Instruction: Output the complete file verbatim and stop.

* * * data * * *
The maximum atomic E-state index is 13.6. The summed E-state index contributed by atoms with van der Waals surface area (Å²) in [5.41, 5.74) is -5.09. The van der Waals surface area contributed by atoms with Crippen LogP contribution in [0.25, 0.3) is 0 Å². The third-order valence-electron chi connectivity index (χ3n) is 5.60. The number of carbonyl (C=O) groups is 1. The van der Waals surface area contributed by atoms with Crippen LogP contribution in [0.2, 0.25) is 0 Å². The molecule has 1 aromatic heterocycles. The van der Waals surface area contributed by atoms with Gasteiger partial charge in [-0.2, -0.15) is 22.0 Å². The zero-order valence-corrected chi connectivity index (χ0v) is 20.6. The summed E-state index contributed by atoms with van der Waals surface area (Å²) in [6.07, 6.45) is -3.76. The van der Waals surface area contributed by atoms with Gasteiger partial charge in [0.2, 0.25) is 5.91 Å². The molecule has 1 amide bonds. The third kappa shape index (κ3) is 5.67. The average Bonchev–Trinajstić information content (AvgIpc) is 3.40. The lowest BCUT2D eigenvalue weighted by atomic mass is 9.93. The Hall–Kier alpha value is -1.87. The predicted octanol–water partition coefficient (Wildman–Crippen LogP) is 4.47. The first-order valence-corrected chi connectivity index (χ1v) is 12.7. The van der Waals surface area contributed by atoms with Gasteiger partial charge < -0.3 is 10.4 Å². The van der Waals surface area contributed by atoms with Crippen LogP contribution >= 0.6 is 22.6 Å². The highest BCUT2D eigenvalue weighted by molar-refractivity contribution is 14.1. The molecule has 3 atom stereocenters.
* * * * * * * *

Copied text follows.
The maximum atomic E-state index is 13.6. The summed E-state index contributed by atoms with van der Waals surface area (Å²) in [5.41, 5.74) is -5.09. The van der Waals surface area contributed by atoms with Crippen LogP contribution in [0.25, 0.3) is 0 Å². The third-order valence-electron chi connectivity index (χ3n) is 5.60. The number of carbonyl (C=O) groups is 1. The van der Waals surface area contributed by atoms with Crippen LogP contribution in [0.2, 0.25) is 0 Å². The molecule has 1 aromatic heterocycles. The van der Waals surface area contributed by atoms with Gasteiger partial charge in [-0.2, -0.15) is 22.0 Å². The zero-order valence-corrected chi connectivity index (χ0v) is 20.6. The summed E-state index contributed by atoms with van der Waals surface area (Å²) in [6.07, 6.45) is -3.76. The van der Waals surface area contributed by atoms with Gasteiger partial charge in [0.2, 0.25) is 5.91 Å². The molecule has 1 amide bonds. The third kappa shape index (κ3) is 5.67. The average Bonchev–Trinajstić information content (AvgIpc) is 3.40. The lowest BCUT2D eigenvalue weighted by atomic mass is 9.93. The Hall–Kier alpha value is -1.87. The predicted octanol–water partition coefficient (Wildman–Crippen LogP) is 4.47. The first-order valence-corrected chi connectivity index (χ1v) is 12.7. The van der Waals surface area contributed by atoms with Gasteiger partial charge < -0.3 is 10.4 Å². The van der Waals surface area contributed by atoms with Crippen LogP contribution >= 0.6 is 22.6 Å². The highest BCUT2D eigenvalue weighted by molar-refractivity contribution is 14.1. The molecule has 3 atom stereocenters.